Role models of greatness.

Here you will discover the back stories of kings, titans of industry, stellar athletes, giants of the entertainment field, scientists, politicians, artists and heroes – all of them gay or bisexual men. If their lives can serve as role models to young men who have been bullied or taught to think less of themselves for their sexual orientation, all the better. The sexual orientation of those featured here did not stand in the way of their achievements.

Sunday, September 20, 2015

Tennessee Williams



Of Streetcars, Menageries, Cats & Iguanas
America's Greatest Playwright



Tennessee Williams (1911-1983) was a Pulitzer Prize-winning American playwright whose works included classics such as A Glass Menagerie, A Streetcar Named Desire and Cat on a Hot Tin Roof, all made into films. A native of Missouri, his given name was Thomas Lanier Williams, later legally changed to “Tennessee,” because he spent summers there with his mother’s parents, who lived in Memphis. They had paid his college tuition.

Because his real interest while growing up was reading, rather than sports, his alcoholic father taunted him by calling him “Miss Nancy.”  Tennessee’s sister Rose was mentally ill, and her parents had a lobotomy performed on her, for which Tennessee never forgave them.

This unpleasant family situation, however, inspired strong characters in his plays. His mother was the model for Amanda Wingfield in The Glass Menagerie, and his father was the inspiration for Big Daddy in Cat on a Hot Tin Roof. After two years of college Tennessee left school because of his family’s financial setbacks and poor grades. He took a job as a shoe salesman for his father, but he hated the job and lapsed into severe depression, leading to a nervous breakdown.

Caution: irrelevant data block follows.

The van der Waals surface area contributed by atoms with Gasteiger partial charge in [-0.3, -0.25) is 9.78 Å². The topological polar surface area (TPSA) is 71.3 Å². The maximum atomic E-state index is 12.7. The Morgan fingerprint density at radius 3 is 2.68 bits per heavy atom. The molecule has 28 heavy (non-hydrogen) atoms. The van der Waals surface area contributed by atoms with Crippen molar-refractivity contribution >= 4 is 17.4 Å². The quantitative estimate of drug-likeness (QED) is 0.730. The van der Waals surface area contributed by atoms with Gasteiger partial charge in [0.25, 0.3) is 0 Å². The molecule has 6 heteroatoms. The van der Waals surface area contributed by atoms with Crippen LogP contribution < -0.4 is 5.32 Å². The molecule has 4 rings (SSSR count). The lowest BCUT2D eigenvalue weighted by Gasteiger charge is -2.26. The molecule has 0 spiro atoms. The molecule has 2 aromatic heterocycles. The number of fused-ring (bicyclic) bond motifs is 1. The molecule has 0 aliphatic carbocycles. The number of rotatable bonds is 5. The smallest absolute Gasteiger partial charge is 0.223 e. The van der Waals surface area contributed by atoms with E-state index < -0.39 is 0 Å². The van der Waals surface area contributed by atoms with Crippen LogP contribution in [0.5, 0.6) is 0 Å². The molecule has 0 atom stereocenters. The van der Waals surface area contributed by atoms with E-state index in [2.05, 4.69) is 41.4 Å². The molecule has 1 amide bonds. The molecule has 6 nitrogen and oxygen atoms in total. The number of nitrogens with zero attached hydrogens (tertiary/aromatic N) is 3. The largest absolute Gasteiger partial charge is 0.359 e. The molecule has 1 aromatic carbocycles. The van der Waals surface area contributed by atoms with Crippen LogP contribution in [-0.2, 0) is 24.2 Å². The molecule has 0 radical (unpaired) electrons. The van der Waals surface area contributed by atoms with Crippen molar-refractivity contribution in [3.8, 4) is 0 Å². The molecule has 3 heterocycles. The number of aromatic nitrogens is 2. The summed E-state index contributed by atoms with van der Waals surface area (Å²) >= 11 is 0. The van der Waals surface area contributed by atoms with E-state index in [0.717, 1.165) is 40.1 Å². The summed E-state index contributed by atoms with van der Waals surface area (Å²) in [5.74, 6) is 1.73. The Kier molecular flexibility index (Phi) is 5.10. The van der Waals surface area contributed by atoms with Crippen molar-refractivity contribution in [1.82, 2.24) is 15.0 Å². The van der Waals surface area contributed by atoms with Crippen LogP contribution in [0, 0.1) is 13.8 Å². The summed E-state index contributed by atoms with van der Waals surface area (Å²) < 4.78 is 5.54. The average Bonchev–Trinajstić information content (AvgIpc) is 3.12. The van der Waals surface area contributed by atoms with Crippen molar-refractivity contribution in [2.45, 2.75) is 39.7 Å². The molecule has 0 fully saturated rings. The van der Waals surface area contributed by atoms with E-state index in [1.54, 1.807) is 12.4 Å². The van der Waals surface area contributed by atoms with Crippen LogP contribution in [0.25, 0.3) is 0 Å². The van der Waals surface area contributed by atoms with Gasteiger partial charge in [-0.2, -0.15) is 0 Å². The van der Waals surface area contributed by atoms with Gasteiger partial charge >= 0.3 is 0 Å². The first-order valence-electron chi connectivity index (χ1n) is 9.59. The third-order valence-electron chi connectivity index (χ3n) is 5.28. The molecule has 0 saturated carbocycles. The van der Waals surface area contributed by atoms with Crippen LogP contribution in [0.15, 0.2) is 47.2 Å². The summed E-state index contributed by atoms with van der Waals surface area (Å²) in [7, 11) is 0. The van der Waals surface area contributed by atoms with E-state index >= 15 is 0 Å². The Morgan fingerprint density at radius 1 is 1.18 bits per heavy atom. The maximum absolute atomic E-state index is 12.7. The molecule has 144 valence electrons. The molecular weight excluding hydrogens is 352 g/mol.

At age twenty eight Williams moved to New Orleans, a city that inspired his subsequent writing, notably A Streetcar Named Desire. In 1945, The Glass Menagerie, a play he'd been working for some years, opened on Broadway to great acclaim; the New York Drama Critics’ Circle named it the best new play of the year. A Streetcar Named Desire opened two years later, and his life was forever changed. This play earned Williams his first Pulitzer Prize and another Drama Critics’ Award, establishing him as one of America’s great playwrights. These plays also introduced a signature character type, that of the faded Southern belle.

Shortly after A Streetcar Named Desire opened, Tennessee sailed for Europe to recover from the physical and emotional strain of writing and producing the play, leading to his belief that he would never write again. A long, unproductive period followed, during which the playwright took to excessive drinking, consuming huge quantities of pills and engaging in promiscuous gay sex. When he failed to show up for a gala in his honor at the London premiere of The Glass Menagerie, his mother later received a telegram from Tennessee stating that he had fallen unconscious after taking sedatives. This event served as a wake-up call, and he returned to the States a short time later.

Before Williams had left for Europe, a one-night stand in Provincetown, Massachusetts, served as an introduction to the man who would become the love of his life. Upon Tennessee’s return to NYC in 1948, while eating at a deli on Lexington Avenue he recognized Frank Merlo, a truck driver, from their tryst a year earlier. A few weeks later Merlo moved in with Williams, and the pair fell hopelessly in love. Frank cleaned the apartment, cooked all the meals, acted as chauffeur and managed correspondence. More importantly, Merlo gradually weaned Williams off dependence on alcohol, casual sex and pills. This newly stable home life allowed Tennessee Williams once again to  concentrate on writing. Frank, of Sicilian heritage, was the inspiration for the lead character in the playwright’s next creation, a play called The Rose Tattoo, which was honored at the Tony Awards as the best new play of 1951.